Why should the world force Algeria to bear its responsibility in Western Sahara issue?
Algeria's role in the Western Sahara issue is a matter of debate, but it is widely acknowledged that Algeria cannot be seen as a mere observant party to the conflict, but rather as a direct party. There are several reasons for this.
Firstly, Algeria has historically been a staunch supporter of the Polisario Front, the group that seeks independence for Western Sahara. Algeria has provided diplomatic, political, and military support to the Polisario Front, including hosting and training its fighters. The Polisario Front's headquarters are located in Tindouf, a town in southwestern Algeria, and Algeria has been accused of using this location as a base to exert influence on the conflict.
In 19 November 1975, Algeria sent a letter to the UN Secretary General affirming that "All the parties concerned" about #WesternSahara issue are: Spain, Algeria, Mauritania and Morocco.
Algeria's involvement in the conflict has also been acknowledged by the United Nations. The United Nations considers Algeria as a "party to the conflict" in the Western Sahara, along with Morocco and the Polisario Front. Algeria has been invited to participate in all UN-led negotiations on the Western Sahara conflict, including the ongoing talks aimed at finding a solution to the conflict.
The Algeria was mentioned in the last resolutions of the United Nations Council of Security of the United Nations in particular the resolution 2602, it has mentioned the same number of times as Morocco, and the UNSC makes it a main part of this conflict, it even set out to be the main part of this Different Regional, in its letter dates from November 1975, the former Ambassador at the UN has declared that the parties concerned and interested are Spain Algeria and Mauritania, This is instructed in the S/11881 document of the UN.
Western Sahara conflict has had a significant impact on Algeria's domestic and foreign policies. The conflict has been a major factor in shaping Algeria's relations with neighboring countries and has influenced its regional and global policies. Algeria has supported the independence of Western Sahara as a means of promoting its own national security interests and of projecting itself as a leader in the African continent.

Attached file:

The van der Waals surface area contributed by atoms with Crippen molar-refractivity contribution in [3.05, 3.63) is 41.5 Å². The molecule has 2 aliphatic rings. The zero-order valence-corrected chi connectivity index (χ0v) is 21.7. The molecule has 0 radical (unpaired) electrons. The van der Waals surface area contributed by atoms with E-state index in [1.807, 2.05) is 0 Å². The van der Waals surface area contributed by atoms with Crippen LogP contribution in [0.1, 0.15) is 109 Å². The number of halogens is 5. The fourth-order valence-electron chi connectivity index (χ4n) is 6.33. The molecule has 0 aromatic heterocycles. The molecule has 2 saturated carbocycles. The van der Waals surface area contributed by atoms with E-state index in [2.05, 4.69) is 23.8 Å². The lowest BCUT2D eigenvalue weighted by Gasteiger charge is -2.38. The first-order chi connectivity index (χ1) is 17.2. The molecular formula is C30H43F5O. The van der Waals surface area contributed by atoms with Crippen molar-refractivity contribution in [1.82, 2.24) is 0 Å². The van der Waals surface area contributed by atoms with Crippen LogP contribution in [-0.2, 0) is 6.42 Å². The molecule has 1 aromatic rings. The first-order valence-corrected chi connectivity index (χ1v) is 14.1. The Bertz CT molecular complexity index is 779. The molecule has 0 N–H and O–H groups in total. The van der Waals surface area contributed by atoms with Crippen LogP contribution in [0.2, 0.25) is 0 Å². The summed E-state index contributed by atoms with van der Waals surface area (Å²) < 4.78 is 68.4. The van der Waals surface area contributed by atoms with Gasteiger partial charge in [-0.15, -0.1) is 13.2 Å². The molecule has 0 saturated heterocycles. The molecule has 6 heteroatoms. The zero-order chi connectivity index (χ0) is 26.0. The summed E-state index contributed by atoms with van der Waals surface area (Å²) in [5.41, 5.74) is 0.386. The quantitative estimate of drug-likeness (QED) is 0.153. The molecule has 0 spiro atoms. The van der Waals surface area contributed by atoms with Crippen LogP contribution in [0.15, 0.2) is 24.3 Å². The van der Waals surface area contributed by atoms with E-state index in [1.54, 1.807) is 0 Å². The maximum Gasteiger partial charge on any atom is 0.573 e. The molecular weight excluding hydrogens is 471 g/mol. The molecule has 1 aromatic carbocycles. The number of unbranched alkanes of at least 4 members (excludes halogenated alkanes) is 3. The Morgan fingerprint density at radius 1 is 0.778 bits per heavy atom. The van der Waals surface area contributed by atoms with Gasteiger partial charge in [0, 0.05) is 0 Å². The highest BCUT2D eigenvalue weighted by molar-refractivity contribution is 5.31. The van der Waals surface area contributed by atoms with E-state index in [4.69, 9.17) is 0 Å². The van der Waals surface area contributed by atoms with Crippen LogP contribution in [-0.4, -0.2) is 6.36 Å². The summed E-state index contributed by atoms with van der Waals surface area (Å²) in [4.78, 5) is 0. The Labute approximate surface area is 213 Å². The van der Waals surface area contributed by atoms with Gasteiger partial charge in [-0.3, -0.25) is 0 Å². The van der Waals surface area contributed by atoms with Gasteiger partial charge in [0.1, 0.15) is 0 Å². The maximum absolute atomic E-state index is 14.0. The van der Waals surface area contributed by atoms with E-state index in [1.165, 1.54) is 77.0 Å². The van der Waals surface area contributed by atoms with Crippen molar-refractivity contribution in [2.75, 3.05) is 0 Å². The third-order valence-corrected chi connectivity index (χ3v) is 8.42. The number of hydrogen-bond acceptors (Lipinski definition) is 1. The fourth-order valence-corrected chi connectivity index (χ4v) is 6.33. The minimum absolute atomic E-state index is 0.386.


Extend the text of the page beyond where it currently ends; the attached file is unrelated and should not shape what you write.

Algeria has officially reacted to all the proposals made by the UN Secretary General and his Special Envoy to Western Sahara, as well as Morocco, also it has officially refused the framework agreement proposed by former personal envoy , the letter to the UN Secretary-General in this regard is reflected in the Secretary-General's report to the Security Council. James Baker
Algeria cut its diplomatic ties and takes economic retaliation against the countries supporting Morocco Initiative of Autonomy, for example Algiers recalled its ambassador to Spain for consultations in December 2020, citing "deep dissatisfaction" with Spain's decision to recognize Moroccan sovereignty over Western Sahara, it suspended 20-year-old friendship treaty, blocked for some times flights between the two countries and postponed the 6th Algerian-Spanish High-Level Meeting, but the most important was stopping the imports from Spain.
On 2 November 2001 in Houston, Algeria submitted to the Personal Envoy of the then Secretary-General, Mr James Baker, for the partition of the territory of the Western Sahara and its population, with Morocco, the Kingdom rejected the idea categorically. a proposal
Western Sahara issue has had a significant impact on Algeria's domestic and foreign policies. The conflict has been a major factor in shaping Algeria's relations with neighboring countries and has influenced its regional and global policies. Algeria has supported the independence of Western Sahara as a means of promoting its own national security interests and of projecting itself as a leader in the African continent.
In conclusion, Algeria's historical ties with the Polisario, its border dispute with Morocco, its support for the SADR, and the United Nations resolutions make it a direct party to the Western Sahara conflict, rather than a mere observer.